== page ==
The system is broken, and it needs a fix. Believe me when I tell you:
I. Would. Pay. Higher. Taxes. If. It. Meant. Universal. Healthcare. Full stop. Countries like Sweden and the Netherlands pay very high taxes, but they have universal healthcare, paid sick leave, and education, and are consistently rated among the happiest countries on Earth. This is not a coincidence. I don’t mind if my hard earned money goes toward helping others, no matter how sick or healthy. Part of my responsibility as a goddamn human is to be good to all the other humans (which is also why vaccines are important; go ahead and fight me). Healthy citizens can go to work, can contribute to the economy. If a family isn’t drowning in medical bills, they can spend money on other things. Imagine that! The pharmaceutical industry has a choke-hold on our government, which is insane. The pharmaceutical industry topped $370 BILLION in 2019. With a “B.” In other words, a bunch of rich people getting richer. Something has to be done.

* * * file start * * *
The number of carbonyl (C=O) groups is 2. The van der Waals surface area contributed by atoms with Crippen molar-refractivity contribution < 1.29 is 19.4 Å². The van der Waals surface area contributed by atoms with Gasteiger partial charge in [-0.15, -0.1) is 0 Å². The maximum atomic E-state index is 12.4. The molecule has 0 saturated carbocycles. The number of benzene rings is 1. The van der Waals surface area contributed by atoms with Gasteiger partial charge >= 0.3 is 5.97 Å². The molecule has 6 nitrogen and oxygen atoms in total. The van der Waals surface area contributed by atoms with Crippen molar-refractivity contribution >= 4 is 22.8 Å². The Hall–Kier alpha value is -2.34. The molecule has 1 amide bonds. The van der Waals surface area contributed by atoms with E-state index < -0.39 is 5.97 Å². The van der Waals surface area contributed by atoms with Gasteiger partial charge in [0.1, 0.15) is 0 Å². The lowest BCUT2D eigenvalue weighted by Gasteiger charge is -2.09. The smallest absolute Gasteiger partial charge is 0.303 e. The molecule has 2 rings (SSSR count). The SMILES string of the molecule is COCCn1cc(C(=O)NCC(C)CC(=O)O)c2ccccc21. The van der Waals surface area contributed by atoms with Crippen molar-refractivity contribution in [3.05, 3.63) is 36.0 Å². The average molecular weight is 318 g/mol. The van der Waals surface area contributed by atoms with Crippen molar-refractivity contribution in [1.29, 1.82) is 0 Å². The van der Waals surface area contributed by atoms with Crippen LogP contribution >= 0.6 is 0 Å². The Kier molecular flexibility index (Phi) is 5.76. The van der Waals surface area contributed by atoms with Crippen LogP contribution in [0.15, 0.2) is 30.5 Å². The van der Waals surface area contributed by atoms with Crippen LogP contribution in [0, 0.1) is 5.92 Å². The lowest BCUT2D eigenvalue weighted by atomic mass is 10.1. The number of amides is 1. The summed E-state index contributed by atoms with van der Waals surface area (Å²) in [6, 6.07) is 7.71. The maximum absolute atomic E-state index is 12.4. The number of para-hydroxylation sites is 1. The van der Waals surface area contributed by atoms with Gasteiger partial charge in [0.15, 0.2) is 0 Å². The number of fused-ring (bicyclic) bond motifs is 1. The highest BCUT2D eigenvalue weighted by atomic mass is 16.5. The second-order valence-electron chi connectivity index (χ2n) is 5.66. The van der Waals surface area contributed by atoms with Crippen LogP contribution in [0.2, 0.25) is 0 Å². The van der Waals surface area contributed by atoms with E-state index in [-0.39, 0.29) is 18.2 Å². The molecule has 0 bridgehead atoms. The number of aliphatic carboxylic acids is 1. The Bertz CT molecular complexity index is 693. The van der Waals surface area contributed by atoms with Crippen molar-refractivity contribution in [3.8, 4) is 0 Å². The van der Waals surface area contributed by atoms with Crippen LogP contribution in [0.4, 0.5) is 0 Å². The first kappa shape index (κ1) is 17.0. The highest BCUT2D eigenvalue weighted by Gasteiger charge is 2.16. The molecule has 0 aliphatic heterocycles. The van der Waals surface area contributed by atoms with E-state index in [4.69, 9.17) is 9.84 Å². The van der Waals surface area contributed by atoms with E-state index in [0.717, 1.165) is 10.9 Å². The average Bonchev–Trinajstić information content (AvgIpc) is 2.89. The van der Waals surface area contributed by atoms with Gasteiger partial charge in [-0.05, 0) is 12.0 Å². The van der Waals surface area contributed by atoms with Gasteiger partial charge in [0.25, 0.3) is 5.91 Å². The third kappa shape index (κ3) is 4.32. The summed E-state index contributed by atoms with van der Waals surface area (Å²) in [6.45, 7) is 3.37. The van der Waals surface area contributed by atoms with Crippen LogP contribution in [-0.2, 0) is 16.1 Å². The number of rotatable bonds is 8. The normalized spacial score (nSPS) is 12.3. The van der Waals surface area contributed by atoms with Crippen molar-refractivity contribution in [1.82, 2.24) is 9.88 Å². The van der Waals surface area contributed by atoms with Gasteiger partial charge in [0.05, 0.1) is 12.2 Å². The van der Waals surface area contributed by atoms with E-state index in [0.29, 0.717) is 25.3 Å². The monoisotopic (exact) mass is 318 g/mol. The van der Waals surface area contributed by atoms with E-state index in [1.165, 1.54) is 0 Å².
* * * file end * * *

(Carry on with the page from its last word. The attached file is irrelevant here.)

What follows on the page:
*Slowly steps off of soap box
Okay, I really had to get that off my chest. This bout with the flu has reminded me how lucky I am that I have both the insurance, income, and paid time off that allows me to recover. It is not lost on me, and I’ll be bringing it with me to the polls. It’s an election year, my friends. I urge you to keep health care in mind was you cast your votes. Also, please vaccinate your kids, get a flu shot, wash your hands a lot, and stay home from work if you’re sick. I’ll make you soup and deliver tissues and create an epic binge-watching list for you. Just say the word.
Most importantly, be well.
The views, information, or opinions expressed in this blog are solely those of the author and do not necessarily represent or reflect those of the Maine Jumpstart Coalition for Personal Financial Literacy.